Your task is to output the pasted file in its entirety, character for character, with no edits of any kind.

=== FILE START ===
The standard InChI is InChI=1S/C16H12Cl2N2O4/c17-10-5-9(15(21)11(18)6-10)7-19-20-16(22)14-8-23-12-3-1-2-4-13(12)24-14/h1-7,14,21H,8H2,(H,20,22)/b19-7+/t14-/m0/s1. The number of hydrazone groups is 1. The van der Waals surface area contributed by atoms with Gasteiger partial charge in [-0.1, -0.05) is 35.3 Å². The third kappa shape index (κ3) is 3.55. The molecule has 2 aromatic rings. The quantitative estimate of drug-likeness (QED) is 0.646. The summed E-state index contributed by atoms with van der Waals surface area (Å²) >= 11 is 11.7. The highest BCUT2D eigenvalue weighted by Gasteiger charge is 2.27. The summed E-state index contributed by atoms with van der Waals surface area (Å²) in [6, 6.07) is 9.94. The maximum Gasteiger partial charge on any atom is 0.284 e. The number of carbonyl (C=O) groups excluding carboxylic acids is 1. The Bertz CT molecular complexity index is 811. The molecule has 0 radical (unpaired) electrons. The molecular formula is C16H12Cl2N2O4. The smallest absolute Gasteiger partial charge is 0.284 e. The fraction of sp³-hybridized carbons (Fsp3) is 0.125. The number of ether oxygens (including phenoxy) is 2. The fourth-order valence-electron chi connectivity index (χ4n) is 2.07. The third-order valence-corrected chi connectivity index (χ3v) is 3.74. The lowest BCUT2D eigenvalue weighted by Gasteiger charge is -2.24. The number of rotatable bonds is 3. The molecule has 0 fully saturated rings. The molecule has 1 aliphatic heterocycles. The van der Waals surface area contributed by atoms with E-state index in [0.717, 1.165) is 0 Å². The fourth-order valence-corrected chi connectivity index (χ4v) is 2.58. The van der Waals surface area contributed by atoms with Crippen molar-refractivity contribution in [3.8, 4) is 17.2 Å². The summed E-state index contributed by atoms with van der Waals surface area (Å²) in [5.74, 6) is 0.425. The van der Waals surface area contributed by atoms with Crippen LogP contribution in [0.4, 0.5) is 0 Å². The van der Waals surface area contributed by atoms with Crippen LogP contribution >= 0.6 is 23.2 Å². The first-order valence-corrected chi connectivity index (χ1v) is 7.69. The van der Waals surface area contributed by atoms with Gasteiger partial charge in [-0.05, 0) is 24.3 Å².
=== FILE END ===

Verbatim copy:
The standard InChI is InChI=1S/C16H12Cl2N2O4/c17-10-5-9(15(21)11(18)6-10)7-19-20-16(22)14-8-23-12-3-1-2-4-13(12)24-14/h1-7,14,21H,8H2,(H,20,22)/b19-7+/t14-/m0/s1. The number of hydrazone groups is 1. The van der Waals surface area contributed by atoms with Gasteiger partial charge in [-0.1, -0.05) is 35.3 Å². The third kappa shape index (κ3) is 3.55. The molecule has 2 aromatic rings. The quantitative estimate of drug-likeness (QED) is 0.646. The summed E-state index contributed by atoms with van der Waals surface area (Å²) >= 11 is 11.7. The highest BCUT2D eigenvalue weighted by Gasteiger charge is 2.27. The summed E-state index contributed by atoms with van der Waals surface area (Å²) in [6, 6.07) is 9.94. The maximum Gasteiger partial charge on any atom is 0.284 e. The number of carbonyl (C=O) groups excluding carboxylic acids is 1. The Bertz CT molecular complexity index is 811. The molecule has 0 radical (unpaired) electrons. The molecular formula is C16H12Cl2N2O4. The smallest absolute Gasteiger partial charge is 0.284 e. The fraction of sp³-hybridized carbons (Fsp3) is 0.125. The number of ether oxygens (including phenoxy) is 2. The fourth-order valence-electron chi connectivity index (χ4n) is 2.07. The third-order valence-corrected chi connectivity index (χ3v) is 3.74. The lowest BCUT2D eigenvalue weighted by Gasteiger charge is -2.24. The number of rotatable bonds is 3. The molecule has 0 fully saturated rings. The molecule has 1 aliphatic heterocycles. The van der Waals surface area contributed by atoms with E-state index in [0.717, 1.165) is 0 Å². The fourth-order valence-corrected chi connectivity index (χ4v) is 2.58. The van der Waals surface area contributed by atoms with Crippen molar-refractivity contribution in [3.8, 4) is 17.2 Å². The summed E-state index contributed by atoms with van der Waals surface area (Å²) in [5.74, 6) is 0.425. The van der Waals surface area contributed by atoms with Crippen LogP contribution in [0.4, 0.5) is 0 Å². The van der Waals surface area contributed by atoms with Crippen LogP contribution >= 0.6 is 23.2 Å². The first-order valence-corrected chi connectivity index (χ1v) is 7.69. The van der Waals surface area contributed by atoms with Gasteiger partial charge in [-0.05, 0) is 24.3 Å².